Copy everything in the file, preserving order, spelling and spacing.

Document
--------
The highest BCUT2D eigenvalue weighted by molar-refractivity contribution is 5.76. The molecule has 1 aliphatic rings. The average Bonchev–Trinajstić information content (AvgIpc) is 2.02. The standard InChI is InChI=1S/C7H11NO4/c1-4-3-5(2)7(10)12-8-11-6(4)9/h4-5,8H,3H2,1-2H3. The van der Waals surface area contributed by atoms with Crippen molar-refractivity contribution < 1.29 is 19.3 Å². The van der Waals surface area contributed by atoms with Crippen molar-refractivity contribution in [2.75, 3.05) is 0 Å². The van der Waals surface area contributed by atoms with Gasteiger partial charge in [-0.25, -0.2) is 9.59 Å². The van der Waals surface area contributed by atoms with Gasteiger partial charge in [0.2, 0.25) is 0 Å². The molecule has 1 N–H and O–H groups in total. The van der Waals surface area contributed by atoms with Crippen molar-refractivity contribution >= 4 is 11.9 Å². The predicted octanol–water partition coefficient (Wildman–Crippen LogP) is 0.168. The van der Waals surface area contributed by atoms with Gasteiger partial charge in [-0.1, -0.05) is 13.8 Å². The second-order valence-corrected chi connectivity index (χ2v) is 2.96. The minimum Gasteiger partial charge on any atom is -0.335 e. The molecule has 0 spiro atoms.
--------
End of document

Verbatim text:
The highest BCUT2D eigenvalue weighted by molar-refractivity contribution is 5.76. The molecule has 1 aliphatic rings. The average Bonchev–Trinajstić information content (AvgIpc) is 2.02. The standard InChI is InChI=1S/C7H11NO4/c1-4-3-5(2)7(10)12-8-11-6(4)9/h4-5,8H,3H2,1-2H3. The van der Waals surface area contributed by atoms with Crippen molar-refractivity contribution < 1.29 is 19.3 Å². The van der Waals surface area contributed by atoms with Crippen molar-refractivity contribution in [2.75, 3.05) is 0 Å². The van der Waals surface area contributed by atoms with Gasteiger partial charge in [-0.25, -0.2) is 9.59 Å². The van der Waals surface area contributed by atoms with Gasteiger partial charge in [0.2, 0.25) is 0 Å². The molecule has 1 N–H and O–H groups in total. The van der Waals surface area contributed by atoms with Crippen molar-refractivity contribution >= 4 is 11.9 Å². The predicted octanol–water partition coefficient (Wildman–Crippen LogP) is 0.168. The van der Waals surface area contributed by atoms with Gasteiger partial charge in [-0.1, -0.05) is 13.8 Å². The second-order valence-corrected chi connectivity index (χ2v) is 2.96. The minimum Gasteiger partial charge on any atom is -0.335 e. The molecule has 0 spiro atoms.